2019 was a busy news year for ONE. We faced major threats to the work that we do, including foreign aid cuts, inequality, and global health crises. But in the face of all these challenges, we used all the tools at our disposal. The result? Big steps that made big headlines.
Here are some of the top headlines from this year:
As world leaders met in France for the replenishment of the Global Fund to Fight AIDS, Tuberculosis and Malaria, French President Emmanuel Macron told delegates “no one will leave Lyon without us having the $14 billion.”
In a historic moment, he was proven right. The Global Fund reached its US$14 billion pledge, making it the largest replenishment for a multilateral health organisation.
This record-breaking moment happened in the closing minutes. President Macron, the Gates Foundation, and Bono raised their initial pledges to meet the goal during the replenishment period.
What happens when activists take over a reality show to talk about health advocacy? The answer, it turns out, is something pretty incredible.
In October, ONE joined the cast of “Big Brother Naija” to talk about Huwe, a federal health programme that provides basic health services. The housemates were challenged to come up with a plan for implementing Huwe, with model, entrepreneur, and actor, Seyi Awolowo winning the challenge.
Seyi, who came in 3rd place on the show, is now a full-fledged ONE Ambassador. He will be travelling to the 2020 United Nations General Assembly so he can advocate for healthcare access in Nigeria.
“I am very happy to officially join ONE’s advocacy efforts in Nigeria,” said Seyi. “It’s been great to meet the team and learn more about the organization’s work … I look forward to adding my voice to this effort.”
During the 1990s, Connie Mudenda mothered three children in her home nation of Zambia. Due to the lack of information about HIV at the time, she did not know that she and her children were HIV positive. She lost all three of her children to the disease.
Since learning of her diagnosis, Connie has been receiving treatment, and the virus is not detectable in her blood. 16 years after her diagnosis, her daughter Lubona was born HIV-negative.
Connie, a (RED) Ambassador, stood among the world leaders and philanthropists at the Global Fund Replenishment. She shared her story to encourage donors to increase their financial commitments so that the Global Fund can continue its life-saving work.
“Personally, I am dependent on the medication,” she says. “I am healthy right now because of the medication, and if that is taken away from me, I will not be able to live long and to see my baby grow.”
Ahead of International Women’s Day, 45 African activists from across 15 countries contributed to an open letter. This letter urges world leaders to make progress on gender equality. Without immediate action, it will take 108 years for the world to achieve this goal.
This letter, signed by over 100,000 people, made its way to leaders across the globe. Through petition hand-ins and our own Gender7, we made it clear that we can’t end extreme poverty and preventable diseases without also achieving equality.
What might the world’s headlines look like on the day we achieve gender equality? This simple question led to a big moment — a women-led panel called the Gender 7.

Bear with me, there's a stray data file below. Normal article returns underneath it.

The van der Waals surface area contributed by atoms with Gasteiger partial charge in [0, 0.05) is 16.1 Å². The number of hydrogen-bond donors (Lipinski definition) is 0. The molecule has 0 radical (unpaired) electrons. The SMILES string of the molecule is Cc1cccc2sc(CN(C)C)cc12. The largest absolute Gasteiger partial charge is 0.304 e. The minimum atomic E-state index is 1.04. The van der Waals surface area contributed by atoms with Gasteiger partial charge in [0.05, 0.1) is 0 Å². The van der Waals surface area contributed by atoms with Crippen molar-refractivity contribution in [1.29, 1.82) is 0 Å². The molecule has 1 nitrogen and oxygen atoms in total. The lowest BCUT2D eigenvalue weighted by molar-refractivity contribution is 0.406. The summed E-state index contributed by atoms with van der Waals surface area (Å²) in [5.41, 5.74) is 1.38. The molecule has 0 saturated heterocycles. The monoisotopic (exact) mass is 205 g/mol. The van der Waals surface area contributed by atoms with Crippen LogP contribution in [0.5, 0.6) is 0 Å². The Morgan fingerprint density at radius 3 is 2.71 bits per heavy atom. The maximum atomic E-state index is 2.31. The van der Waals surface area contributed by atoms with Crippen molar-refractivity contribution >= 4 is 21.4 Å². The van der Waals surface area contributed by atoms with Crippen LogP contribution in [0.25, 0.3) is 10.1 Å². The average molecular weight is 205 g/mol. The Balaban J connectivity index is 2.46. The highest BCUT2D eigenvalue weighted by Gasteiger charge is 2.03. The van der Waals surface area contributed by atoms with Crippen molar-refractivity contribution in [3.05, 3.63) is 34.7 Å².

This panel, held at the Women Deliver conference in June, gathered seven women from across the world to discuss the issues that are preventing us from achieving equality and pose solutions on how to address those issues. Ultimately, these activists painted a picture of what the world might look like when we achieve gender equality.
One of these activists, Dr. Joannie Marlene Bewa, wrote an article ahead of the event. In it, she outlines her work as a doctor advocating for reproductive health and HIV awareness, why she’s advocating for gender equality, and why world leaders need to take action.
Aya Chebbi, pan-African feminist and the African Union’s first youth envoy, has been in the fight for gender equality for a long time. Over the past 10 years, she’s advocated for women and girls through cyber-activism to shed light on the issues they’re facing.
She’s continuing her work as an activist today, online and in person. Ahead of the G7 Summit, she wrote this op-ed to tell world leaders why legislation for gender equality is crucial.
Aid ultimately has one objective: provide assistance to those who need it. This year, we created a Real Aid Index to see how well the United Kingdom is doing to achieve that goal with their aid budget.
The tool takes a close look at five government departments and top aid programmes to see how much of that aid actually focuses on poverty. On top of that, it looks at whether the use of that aid is effective and transparent. The index reveals that billions of pounds are not targeting poverty.
“This index shows that while most UK aid does exactly what it’s meant to, some parts of government need to up their game,” says Romilly Greenhill, ONE’s UK director. “If they’re spending aid which doesn’t bring real change for people in poverty, should it really be called aid at all?”
In 2015, the governments of the world set an ambitious goal to eradicate poverty and preventable diseases by 2030. We currently have a decade remaining to achieve this goal, and we’re massively off track.
David McNair, ONE’s executive director for global policy, knows quite a bit about development. He’s an expert on how governments should be spending money to improve development. Right now, there are a few ways that we’re falling behind — domestic resources in Africa are declining, low-income countries are facing more debt, and aid is flatlining, to name a few issues.
In his op-ed, David outlines why some of these issues are happening, and provides some steps to improve them.